• Violence against women is a human rights violation
  • Violence against women is a consequence of discrimination against women, in law and in practice, and of persisting inequalities between men and women
  • Violence against women impacts on and impedes progress in many areas, including poverty eradication, combating HIV/AIDS, and peace and security
  • Violence against women and girls is not inevitable. Prevention is possible and essential
  • Violence against women continues to be a global pandemic. Up to 70 percent of women experience violence, domestic or otherwise, in their lifetime.

The date of November 25 was chosen as International Day For the Elimination of Violence Against Women Day to commemorate the Mirabal sisters, three political activists from the Dominican Republic who were ordered to be brutally assassinated by, then ruler of the Dominican Republic, Rafael Trujillo on this date in 1960.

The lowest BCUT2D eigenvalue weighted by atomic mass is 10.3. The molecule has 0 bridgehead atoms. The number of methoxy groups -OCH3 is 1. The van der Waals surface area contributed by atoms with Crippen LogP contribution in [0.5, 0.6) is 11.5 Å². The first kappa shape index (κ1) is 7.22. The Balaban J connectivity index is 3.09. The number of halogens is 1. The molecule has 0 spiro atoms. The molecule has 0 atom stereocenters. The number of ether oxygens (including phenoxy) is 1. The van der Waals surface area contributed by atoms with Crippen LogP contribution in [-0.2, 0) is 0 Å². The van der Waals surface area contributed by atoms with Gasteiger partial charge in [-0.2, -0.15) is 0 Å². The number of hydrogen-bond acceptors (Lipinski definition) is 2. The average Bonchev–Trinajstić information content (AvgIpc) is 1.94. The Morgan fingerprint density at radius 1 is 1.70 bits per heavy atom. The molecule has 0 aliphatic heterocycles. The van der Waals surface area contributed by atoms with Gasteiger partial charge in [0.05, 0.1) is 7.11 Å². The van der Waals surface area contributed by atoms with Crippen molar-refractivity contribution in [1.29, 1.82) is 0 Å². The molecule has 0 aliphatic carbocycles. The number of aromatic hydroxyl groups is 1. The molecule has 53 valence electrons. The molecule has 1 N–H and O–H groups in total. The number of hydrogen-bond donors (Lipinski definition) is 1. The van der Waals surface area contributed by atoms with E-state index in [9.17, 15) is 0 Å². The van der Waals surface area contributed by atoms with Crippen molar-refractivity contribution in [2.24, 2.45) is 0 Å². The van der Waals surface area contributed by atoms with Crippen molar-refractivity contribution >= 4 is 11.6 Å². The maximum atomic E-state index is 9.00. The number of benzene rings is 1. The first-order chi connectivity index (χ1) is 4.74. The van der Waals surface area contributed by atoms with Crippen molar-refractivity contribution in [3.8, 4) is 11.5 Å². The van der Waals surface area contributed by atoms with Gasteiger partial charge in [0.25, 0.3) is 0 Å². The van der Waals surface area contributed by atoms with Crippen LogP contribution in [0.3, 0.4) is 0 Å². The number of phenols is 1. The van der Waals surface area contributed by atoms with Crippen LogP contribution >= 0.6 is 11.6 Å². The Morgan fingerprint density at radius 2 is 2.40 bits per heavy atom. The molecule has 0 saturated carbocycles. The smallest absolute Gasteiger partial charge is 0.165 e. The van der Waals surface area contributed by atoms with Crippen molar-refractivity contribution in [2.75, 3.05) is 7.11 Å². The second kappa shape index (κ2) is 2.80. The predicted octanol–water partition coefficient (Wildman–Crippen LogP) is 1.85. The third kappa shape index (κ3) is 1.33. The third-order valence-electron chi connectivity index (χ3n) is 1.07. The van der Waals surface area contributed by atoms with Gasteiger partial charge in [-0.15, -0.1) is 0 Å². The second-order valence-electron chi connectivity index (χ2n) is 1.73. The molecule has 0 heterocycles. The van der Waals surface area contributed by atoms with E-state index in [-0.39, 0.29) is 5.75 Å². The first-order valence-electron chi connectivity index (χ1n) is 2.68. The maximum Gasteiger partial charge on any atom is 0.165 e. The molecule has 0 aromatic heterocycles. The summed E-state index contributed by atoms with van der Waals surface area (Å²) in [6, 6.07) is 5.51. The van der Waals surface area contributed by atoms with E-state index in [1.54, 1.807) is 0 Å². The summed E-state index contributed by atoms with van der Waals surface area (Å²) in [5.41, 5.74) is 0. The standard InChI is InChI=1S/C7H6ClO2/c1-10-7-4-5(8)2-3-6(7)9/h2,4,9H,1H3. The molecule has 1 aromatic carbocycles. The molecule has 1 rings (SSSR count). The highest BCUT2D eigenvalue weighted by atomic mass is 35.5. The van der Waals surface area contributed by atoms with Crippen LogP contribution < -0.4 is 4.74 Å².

National Parfait Day

Parfait is a French word that literally means perfect and was originally used to describe a kind of frozen dessert, beginning around 1894. A parfait consists of layers of ice cream, whipped cream, and any combination of syrups and fruits. Today, a parfait is usually served in a specially styled glass but, originally, they were served on decorative plates.
There are many variations on the original parfait recipe, which originated in France in the 19th century. American parfait is usually made by layering ice cream with granola, nuts, yogurt, fresh fruits, and whip cream. Sometimes, chocolate and crumbled cookies are used as well.
To celebrate National Parfait Day, simply make a parfait for yourself (and, of course, every other member of your household). You choose the components for each layer. The possibilities are endless.